The Inflation Reduction Act represents a massive opportunity to deploy targeted public funding to mobilize private investment in climate action across the U.S. But how can these public funds be deployed to maximize their intended impact? Is there anything we can learn from outside the U.S., where innovative public climate finance practices have been in place for more than two decades?

Three lessons learned from other countries and regions stand out from CPI’s work around the world.

  1. The importance of pre-development funding

There is a classic dilemma in climate finance: communities have projects and investors have money, yet the projects don’t get funded. Why? The standard explanation is that most projects presented to investors are not “bankable” – not suitable for market-rate investment. Bankability can be impeded by many different barriers: uncertain revenues, high upfront costs, lack of creditworthy offtakers, lengthy permitting processes, lack of trained personnel, and the search costs of finding good projects.

For example, climate infrastructure—think electric buses, zero carbon buildings, resilient water supplies, and renewable energy—typically involves a lengthy development process that requires initial capital investment long before generating revenues. Once a project is identified, the project sponsor—a developer, municipality, community organization—needs to develop feasibility studies, define the business model, conduct environmental and social impact assessments, apply for permits, and prepare a site, among many other tasks. While the development phase of a project usually only requires 3-5% of the total investment cost of a project, this is also the riskiest phase of the project, making financing difficult to come by, especially for under-served communities. Without fully-prepared, “shovel ready” projects to put forward, communities miss out on the larger private investment resources available for infrastructure projects, for example, from institutional investors and other large asset owners and managers.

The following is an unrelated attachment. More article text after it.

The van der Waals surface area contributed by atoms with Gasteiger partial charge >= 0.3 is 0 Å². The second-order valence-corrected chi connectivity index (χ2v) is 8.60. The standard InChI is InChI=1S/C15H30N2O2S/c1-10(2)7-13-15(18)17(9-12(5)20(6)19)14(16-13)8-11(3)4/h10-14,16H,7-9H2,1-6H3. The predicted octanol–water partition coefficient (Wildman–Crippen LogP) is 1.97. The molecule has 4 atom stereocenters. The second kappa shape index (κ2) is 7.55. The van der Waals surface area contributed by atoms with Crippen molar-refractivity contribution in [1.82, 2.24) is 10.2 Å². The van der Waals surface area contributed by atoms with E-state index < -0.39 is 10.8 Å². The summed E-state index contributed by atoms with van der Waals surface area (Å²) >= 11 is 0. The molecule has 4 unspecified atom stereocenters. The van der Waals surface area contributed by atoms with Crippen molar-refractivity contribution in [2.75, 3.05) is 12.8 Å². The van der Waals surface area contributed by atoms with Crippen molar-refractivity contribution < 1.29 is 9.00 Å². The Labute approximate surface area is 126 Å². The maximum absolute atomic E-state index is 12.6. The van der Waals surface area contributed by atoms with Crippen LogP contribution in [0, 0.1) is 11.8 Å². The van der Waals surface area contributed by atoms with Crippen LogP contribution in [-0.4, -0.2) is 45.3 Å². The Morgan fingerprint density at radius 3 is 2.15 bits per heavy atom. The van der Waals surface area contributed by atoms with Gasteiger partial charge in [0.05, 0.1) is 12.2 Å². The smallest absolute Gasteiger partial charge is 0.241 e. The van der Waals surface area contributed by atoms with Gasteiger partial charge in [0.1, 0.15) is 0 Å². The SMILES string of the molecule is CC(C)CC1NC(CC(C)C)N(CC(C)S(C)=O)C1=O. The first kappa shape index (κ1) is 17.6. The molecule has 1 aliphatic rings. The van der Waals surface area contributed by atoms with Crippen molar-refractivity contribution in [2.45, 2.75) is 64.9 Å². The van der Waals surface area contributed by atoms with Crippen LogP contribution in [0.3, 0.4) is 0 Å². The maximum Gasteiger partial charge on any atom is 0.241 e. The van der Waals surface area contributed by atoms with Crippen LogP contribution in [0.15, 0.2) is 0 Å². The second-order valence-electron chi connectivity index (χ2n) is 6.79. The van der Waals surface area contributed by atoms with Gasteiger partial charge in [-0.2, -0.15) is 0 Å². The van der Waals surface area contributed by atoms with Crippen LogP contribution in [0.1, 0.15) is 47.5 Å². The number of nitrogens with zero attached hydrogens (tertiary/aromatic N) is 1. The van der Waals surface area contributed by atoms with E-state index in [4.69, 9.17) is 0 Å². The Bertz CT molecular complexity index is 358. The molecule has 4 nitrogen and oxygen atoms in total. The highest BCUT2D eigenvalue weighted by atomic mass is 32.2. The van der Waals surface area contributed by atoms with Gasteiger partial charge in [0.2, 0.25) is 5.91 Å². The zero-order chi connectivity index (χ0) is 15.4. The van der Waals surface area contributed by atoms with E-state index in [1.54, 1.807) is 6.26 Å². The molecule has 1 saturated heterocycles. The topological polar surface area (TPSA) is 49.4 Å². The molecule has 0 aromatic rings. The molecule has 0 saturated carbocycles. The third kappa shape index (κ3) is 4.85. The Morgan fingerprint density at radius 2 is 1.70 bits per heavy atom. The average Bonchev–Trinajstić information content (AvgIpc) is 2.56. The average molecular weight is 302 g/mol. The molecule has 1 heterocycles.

This problem is prevalent around the world. But so are solutions to address it.

In emerging markets, the City Climate Finance Gap Fund (Gap Fund) has been operating since 2020 to address the gap cities encounter between having a climate action plan and having well-defined, “bankable” projects. Administered by the European Investment Bank and World Bank, the Gap Fund takes in applications for grants and technical support to get projects from the earliest stages of identification through to later development stages. The Gap Fund team works with city networks like C40 and ICLEI to source projects, and with later-stage project preparation facilities and development banks to help cities find the resources to move to the next stage of project development and onto construction. As of September 2022, the Gap Fund has already provided support to 95 cities in 36 countries.